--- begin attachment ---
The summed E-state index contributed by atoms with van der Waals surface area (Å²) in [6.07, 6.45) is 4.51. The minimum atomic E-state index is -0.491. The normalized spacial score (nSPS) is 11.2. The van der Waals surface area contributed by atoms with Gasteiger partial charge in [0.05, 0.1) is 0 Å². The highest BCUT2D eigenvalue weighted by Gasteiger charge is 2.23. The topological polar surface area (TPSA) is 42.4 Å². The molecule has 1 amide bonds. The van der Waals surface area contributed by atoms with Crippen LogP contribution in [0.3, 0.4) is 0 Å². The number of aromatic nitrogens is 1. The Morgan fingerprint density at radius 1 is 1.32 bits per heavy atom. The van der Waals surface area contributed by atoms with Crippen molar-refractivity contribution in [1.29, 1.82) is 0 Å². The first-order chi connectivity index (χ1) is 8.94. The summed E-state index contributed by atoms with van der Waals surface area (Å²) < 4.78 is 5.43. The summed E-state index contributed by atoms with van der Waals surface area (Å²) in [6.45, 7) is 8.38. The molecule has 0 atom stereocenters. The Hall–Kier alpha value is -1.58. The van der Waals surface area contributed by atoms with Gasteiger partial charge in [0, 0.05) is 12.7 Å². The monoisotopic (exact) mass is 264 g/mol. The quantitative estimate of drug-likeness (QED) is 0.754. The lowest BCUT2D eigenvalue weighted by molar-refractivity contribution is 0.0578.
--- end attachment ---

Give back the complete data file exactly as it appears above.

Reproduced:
The summed E-state index contributed by atoms with van der Waals surface area (Å²) in [6.07, 6.45) is 4.51. The minimum atomic E-state index is -0.491. The normalized spacial score (nSPS) is 11.2. The van der Waals surface area contributed by atoms with Gasteiger partial charge in [0.05, 0.1) is 0 Å². The highest BCUT2D eigenvalue weighted by Gasteiger charge is 2.23. The topological polar surface area (TPSA) is 42.4 Å². The molecule has 1 amide bonds. The van der Waals surface area contributed by atoms with Crippen LogP contribution in [0.3, 0.4) is 0 Å². The number of aromatic nitrogens is 1. The Morgan fingerprint density at radius 1 is 1.32 bits per heavy atom. The van der Waals surface area contributed by atoms with Crippen molar-refractivity contribution in [1.29, 1.82) is 0 Å². The first-order chi connectivity index (χ1) is 8.94. The summed E-state index contributed by atoms with van der Waals surface area (Å²) < 4.78 is 5.43. The summed E-state index contributed by atoms with van der Waals surface area (Å²) in [6.45, 7) is 8.38. The molecule has 0 atom stereocenters. The Hall–Kier alpha value is -1.58. The van der Waals surface area contributed by atoms with Gasteiger partial charge in [0, 0.05) is 12.7 Å². The monoisotopic (exact) mass is 264 g/mol. The quantitative estimate of drug-likeness (QED) is 0.754. The lowest BCUT2D eigenvalue weighted by molar-refractivity contribution is 0.0578.